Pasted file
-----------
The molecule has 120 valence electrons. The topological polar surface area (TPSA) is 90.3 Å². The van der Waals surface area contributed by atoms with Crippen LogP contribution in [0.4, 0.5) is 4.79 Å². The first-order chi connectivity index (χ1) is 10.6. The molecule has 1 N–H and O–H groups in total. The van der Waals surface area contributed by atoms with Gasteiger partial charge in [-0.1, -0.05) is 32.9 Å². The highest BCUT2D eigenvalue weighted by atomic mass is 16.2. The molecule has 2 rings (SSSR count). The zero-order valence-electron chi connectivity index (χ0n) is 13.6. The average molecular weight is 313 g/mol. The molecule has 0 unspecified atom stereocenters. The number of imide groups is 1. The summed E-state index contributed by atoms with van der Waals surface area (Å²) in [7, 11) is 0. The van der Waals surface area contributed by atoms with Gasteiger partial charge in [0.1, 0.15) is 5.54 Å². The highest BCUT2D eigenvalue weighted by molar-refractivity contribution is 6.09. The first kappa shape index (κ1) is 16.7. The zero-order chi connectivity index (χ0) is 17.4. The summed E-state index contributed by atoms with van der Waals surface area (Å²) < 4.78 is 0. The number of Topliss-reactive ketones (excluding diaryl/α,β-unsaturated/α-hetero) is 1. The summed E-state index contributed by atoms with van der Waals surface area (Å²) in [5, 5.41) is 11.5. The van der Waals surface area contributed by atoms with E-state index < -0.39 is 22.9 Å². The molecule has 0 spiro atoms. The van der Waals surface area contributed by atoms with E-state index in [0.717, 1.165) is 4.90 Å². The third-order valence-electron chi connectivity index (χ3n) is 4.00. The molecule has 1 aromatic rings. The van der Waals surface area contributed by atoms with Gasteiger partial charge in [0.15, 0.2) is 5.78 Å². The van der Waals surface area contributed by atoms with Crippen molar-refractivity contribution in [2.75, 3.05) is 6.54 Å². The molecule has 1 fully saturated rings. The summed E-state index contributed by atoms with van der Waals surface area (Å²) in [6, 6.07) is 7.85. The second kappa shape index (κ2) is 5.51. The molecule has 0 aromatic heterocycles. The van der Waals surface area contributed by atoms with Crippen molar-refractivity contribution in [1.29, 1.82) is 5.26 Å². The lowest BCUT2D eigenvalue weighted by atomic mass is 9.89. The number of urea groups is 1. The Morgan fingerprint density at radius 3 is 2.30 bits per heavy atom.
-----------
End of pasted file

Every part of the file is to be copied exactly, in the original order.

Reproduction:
The molecule has 120 valence electrons. The topological polar surface area (TPSA) is 90.3 Å². The van der Waals surface area contributed by atoms with Crippen LogP contribution in [0.4, 0.5) is 4.79 Å². The first-order chi connectivity index (χ1) is 10.6. The molecule has 1 N–H and O–H groups in total. The van der Waals surface area contributed by atoms with Gasteiger partial charge in [-0.1, -0.05) is 32.9 Å². The highest BCUT2D eigenvalue weighted by atomic mass is 16.2. The molecule has 2 rings (SSSR count). The zero-order valence-electron chi connectivity index (χ0n) is 13.6. The average molecular weight is 313 g/mol. The molecule has 0 unspecified atom stereocenters. The number of imide groups is 1. The summed E-state index contributed by atoms with van der Waals surface area (Å²) in [7, 11) is 0. The van der Waals surface area contributed by atoms with Gasteiger partial charge in [0.1, 0.15) is 5.54 Å². The highest BCUT2D eigenvalue weighted by molar-refractivity contribution is 6.09. The first kappa shape index (κ1) is 16.7. The zero-order chi connectivity index (χ0) is 17.4. The summed E-state index contributed by atoms with van der Waals surface area (Å²) < 4.78 is 0. The number of Topliss-reactive ketones (excluding diaryl/α,β-unsaturated/α-hetero) is 1. The summed E-state index contributed by atoms with van der Waals surface area (Å²) in [5, 5.41) is 11.5. The van der Waals surface area contributed by atoms with E-state index < -0.39 is 22.9 Å². The molecule has 0 spiro atoms. The van der Waals surface area contributed by atoms with E-state index in [0.717, 1.165) is 4.90 Å². The third-order valence-electron chi connectivity index (χ3n) is 4.00. The molecule has 1 aromatic rings. The van der Waals surface area contributed by atoms with Gasteiger partial charge in [0.15, 0.2) is 5.78 Å². The van der Waals surface area contributed by atoms with Crippen molar-refractivity contribution in [2.75, 3.05) is 6.54 Å². The molecule has 1 fully saturated rings. The summed E-state index contributed by atoms with van der Waals surface area (Å²) in [6, 6.07) is 7.85. The second kappa shape index (κ2) is 5.51. The molecule has 0 aromatic heterocycles. The van der Waals surface area contributed by atoms with Crippen molar-refractivity contribution in [1.29, 1.82) is 5.26 Å². The lowest BCUT2D eigenvalue weighted by atomic mass is 9.89. The number of urea groups is 1. The Morgan fingerprint density at radius 3 is 2.30 bits per heavy atom.